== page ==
Every credit union will inevitably experience a disruption to its operations, and it need not take a catastrophe like Hurricane Katrina to cause it. While natural events (e.g. earthquakes) and man-made disasters (e.g. terrorist attack) make headlines, credit unions are vulnerable to a multitude of everyday risks that can halt critical operations and undermine member service. A power outage, an ice storm, fraud, and security breaches are just some of the many risks that credit unions need to consider and plan for.
It is difficult to predict both the probability that these risks will occur as well as the impact they could have on one’s credit union. Nonetheless, it is important for credit unions to try to create as much certainty as possible by developing adequate business contingency plans.
What is BCP?
Business Continuity Planning (BCP) and disaster recovery planning are terms
that are often used interchangeably, for they both seek to prevent and/or minimize
the impact of a disaster on a credit union’s operations. In general, BCP is
a process that seeks to identify all the major risks a credit union needs to
consider as well as the steps that must be taken to maintain mission-critical
operations should the event occur. A BCP plan seeks to inventory all the major
risks that can affect a credit union and, for each event, determines both the
business impact and the probability of occurrence.
Once the risks, impact, and probability are understood, management needs to determine how much risk it is willing to tolerate. For example, a credit union in Texas may tolerate the risk that a snowstorm will adversely impact branch operations given the low probability of a snowstorm; a New Hampshire-based credit union, however, may have to develop stringent contingency plans since a snowstorm is much more likely to adversely impact the credit union and its members.
Over-Planning For The Worst
While the natural tendency for a credit union may be to scale back expectations in the event of a disaster, credit unions need to over-prepare to maintain adequate member services. Jim Hanisch, executive vice president at the CO-OP Network says that credit unions must have “zero tolerance for downtime” and take the necessary precautions well before a business disruption occurs to ensure the smooth flow of operations and customer service.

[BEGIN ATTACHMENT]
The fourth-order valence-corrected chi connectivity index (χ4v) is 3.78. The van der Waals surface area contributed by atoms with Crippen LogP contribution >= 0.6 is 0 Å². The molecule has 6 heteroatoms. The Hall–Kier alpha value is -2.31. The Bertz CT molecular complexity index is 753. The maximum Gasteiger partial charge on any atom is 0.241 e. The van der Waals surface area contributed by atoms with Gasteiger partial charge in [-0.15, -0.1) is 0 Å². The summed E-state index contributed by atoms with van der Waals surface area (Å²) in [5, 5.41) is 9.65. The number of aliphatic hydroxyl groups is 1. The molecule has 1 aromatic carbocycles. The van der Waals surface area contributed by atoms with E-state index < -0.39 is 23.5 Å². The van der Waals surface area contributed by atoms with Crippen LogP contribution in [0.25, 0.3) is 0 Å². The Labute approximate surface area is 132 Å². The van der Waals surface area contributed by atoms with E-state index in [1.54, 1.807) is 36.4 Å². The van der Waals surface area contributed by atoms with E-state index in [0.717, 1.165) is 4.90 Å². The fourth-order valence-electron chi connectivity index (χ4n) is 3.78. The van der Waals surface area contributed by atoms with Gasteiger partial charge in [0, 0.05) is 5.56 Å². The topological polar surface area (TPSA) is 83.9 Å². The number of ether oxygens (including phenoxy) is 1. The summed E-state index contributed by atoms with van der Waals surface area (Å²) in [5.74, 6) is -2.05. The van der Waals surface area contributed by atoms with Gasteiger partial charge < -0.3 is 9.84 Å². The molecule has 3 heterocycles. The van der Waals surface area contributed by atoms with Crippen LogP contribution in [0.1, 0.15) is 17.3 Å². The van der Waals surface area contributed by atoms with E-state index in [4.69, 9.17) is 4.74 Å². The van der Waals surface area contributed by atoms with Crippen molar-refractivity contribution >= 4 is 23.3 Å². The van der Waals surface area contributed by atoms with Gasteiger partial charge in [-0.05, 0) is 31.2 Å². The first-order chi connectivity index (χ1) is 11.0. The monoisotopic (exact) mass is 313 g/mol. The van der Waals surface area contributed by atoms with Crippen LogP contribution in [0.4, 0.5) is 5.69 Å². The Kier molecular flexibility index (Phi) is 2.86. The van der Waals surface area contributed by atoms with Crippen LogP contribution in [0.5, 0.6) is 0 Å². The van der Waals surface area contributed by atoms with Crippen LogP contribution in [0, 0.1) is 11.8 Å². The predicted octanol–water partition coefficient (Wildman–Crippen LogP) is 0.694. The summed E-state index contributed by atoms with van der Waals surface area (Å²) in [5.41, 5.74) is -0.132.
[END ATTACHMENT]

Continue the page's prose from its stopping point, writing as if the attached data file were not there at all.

Stan Swenson, chief executive officer of Northrop Grumman FCU ($528 million, Gardena, CA), agrees. Credit unions need to “raise the bar” and establish “higher standards” for themselves. In the event of a business disruption or disaster that affects your members, this is exactly when “your members need you most.”
Lessons From Katrina: The Importance of a “Second Site”
There are a number of important lessons from Katrina that credit unions should
consider as they rethink their BCP plans. Last week’s article (click
here) discussed the importance of preparing contingencies for communications
and liquidity in the event of a catastrophe. Another important lesson for all
credit unions is the importance of geographical diversification.
According to CO-OP Network’s Hanisch, those credit unions that recovered the most quickly tended to be the ones that had secondary locations—either through other proprietary branch locations or via their vendor/CUSO relationships. Credit unions with remote back-up capabilities in place before the hurricane were more likely to continue to provide vital services to their members during and after the storm.